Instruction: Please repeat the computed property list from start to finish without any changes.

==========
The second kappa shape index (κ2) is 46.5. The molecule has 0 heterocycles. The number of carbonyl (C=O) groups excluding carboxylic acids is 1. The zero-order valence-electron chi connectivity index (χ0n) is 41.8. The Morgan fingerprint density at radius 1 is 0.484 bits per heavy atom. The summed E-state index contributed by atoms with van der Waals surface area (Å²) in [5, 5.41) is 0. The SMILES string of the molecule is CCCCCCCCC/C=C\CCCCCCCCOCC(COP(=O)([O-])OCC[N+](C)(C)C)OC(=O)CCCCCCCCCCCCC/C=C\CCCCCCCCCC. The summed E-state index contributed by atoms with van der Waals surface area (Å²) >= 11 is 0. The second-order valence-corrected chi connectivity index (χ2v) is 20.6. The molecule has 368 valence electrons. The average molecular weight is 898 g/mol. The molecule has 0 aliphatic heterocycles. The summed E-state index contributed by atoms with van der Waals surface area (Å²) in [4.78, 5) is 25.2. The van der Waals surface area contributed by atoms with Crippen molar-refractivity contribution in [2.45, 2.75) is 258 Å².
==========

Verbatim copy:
The second kappa shape index (κ2) is 46.5. The molecule has 0 heterocycles. The number of carbonyl (C=O) groups excluding carboxylic acids is 1. The zero-order valence-electron chi connectivity index (χ0n) is 41.8. The Morgan fingerprint density at radius 1 is 0.484 bits per heavy atom. The summed E-state index contributed by atoms with van der Waals surface area (Å²) in [5, 5.41) is 0. The SMILES string of the molecule is CCCCCCCCC/C=C\CCCCCCCCOCC(COP(=O)([O-])OCC[N+](C)(C)C)OC(=O)CCCCCCCCCCCCC/C=C\CCCCCCCCCC. The summed E-state index contributed by atoms with van der Waals surface area (Å²) >= 11 is 0. The second-order valence-corrected chi connectivity index (χ2v) is 20.6. The molecule has 368 valence electrons. The average molecular weight is 898 g/mol. The molecule has 0 aliphatic heterocycles. The summed E-state index contributed by atoms with van der Waals surface area (Å²) in [4.78, 5) is 25.2. The van der Waals surface area contributed by atoms with Crippen molar-refractivity contribution in [2.45, 2.75) is 258 Å².